The art market has steadily increased in last decades, up to a point where many observers tend to doubt it could ever go back to its initial state. Contemporary art is at the centre of this phenomenon and seems to be feeding the appetites of investors for whom art value escapes by its very nature the ordinary fluctuations of general economic tendencies. It is however difficult to believe that such values are adorned with magic properties: if there is an art market boom, it is not for purely artistic reasons and it has more to do with a group of factors, the most important being economic speculation. Knowing that money has a central role in the imagination of most people, the question has to be asked whether it is still possible to talk about art without mentioning the vast sums it requires. How does the relation between monetary and aesthetic evaluation function? It is indeed difficult to believe that the art market’s recent growth is without consequences on positions within a field of art where income and social positions inequalities are so important. This leads inevitably to questions regarding the relations between aesthetic value and market listings.
The hyperbolic development of the contemporary art market has consequences on the postures and the practices of most of players of the field, beginning with the artists themselves. In the past, quite a few used to ostentatiously despise the art market; it was one of the well-known postures of Bohemia. In recent times this situation seems however to have changed: if there is still a large number of poor artists, others choose to stage spectacularly their luxurious way of life and good fortunes. This posturing evokes ancient art history, and at the same time it contradicts largely modernity’s puritanical ethos. In any case, one must admit that commercial success is no longer seen as a sign of mediocrity and/or treason by critics, art historians, museum and exhibition curators. Press releases issued by commercial galleries have for example gained a respectability that goes well beyond plain information and everyone strives to spread around their content. Some galleries occupy a central position in the art world, at the same level as the main artistic institutions, and it can be seen in the way major events are programmed (art fairs, retrospective exhibitions).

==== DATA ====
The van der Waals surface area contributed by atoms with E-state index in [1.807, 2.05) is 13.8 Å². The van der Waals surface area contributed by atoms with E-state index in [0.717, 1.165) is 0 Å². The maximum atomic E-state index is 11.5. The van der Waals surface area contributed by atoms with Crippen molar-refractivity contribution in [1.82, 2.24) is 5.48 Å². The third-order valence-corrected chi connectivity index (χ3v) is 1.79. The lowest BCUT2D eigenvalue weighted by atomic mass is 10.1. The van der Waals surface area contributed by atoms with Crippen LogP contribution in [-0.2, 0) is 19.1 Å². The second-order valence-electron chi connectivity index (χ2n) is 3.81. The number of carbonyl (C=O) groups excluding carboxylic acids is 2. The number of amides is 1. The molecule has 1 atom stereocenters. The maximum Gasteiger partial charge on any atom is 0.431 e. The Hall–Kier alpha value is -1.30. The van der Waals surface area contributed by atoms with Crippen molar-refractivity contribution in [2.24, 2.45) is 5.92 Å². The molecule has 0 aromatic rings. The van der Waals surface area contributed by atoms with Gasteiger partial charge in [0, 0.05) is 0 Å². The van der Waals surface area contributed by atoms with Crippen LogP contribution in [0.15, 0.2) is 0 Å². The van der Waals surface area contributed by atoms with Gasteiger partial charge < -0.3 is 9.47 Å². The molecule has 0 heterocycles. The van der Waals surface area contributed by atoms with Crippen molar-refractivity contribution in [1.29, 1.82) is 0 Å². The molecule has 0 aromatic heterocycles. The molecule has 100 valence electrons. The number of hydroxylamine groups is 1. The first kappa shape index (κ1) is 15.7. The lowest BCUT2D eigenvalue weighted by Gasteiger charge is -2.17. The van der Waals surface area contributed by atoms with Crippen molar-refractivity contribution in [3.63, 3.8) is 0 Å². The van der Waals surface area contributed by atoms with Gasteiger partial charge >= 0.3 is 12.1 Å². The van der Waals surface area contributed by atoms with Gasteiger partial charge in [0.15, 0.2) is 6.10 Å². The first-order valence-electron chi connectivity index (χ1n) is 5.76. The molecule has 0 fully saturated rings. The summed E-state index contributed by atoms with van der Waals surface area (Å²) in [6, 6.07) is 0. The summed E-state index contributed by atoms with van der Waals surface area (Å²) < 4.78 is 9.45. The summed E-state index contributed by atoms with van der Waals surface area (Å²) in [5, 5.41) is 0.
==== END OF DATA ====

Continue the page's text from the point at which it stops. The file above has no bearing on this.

What should one think of this situation: has the market really become the main arbiter of artistic values? Have we reached a point where it becomes unthinkable to oppose a system that does not benefit to all but which continue to attract artists – and up to the neo-liberal economy which strongly increase the values linked to the art world ? Does the market determine the evolution of artistic practices, how and by which ways?
Possible axes of reflexion: The effects of the art markets’ growth on artistic practices; The relation between the market, institutions programming and the elaboration of critical texts…; The evolution of the art market in recent decades. Its contemporary condition; Different sections of the art market; their creation and recent evolution; Practices (by artists, theoreticians, critics or activists) that seek to create alternatives to the art market; Economic relations within the art world; The question of the pressure made by money and the need of visibility in higher education in art; Artistic creation informed by economic topics.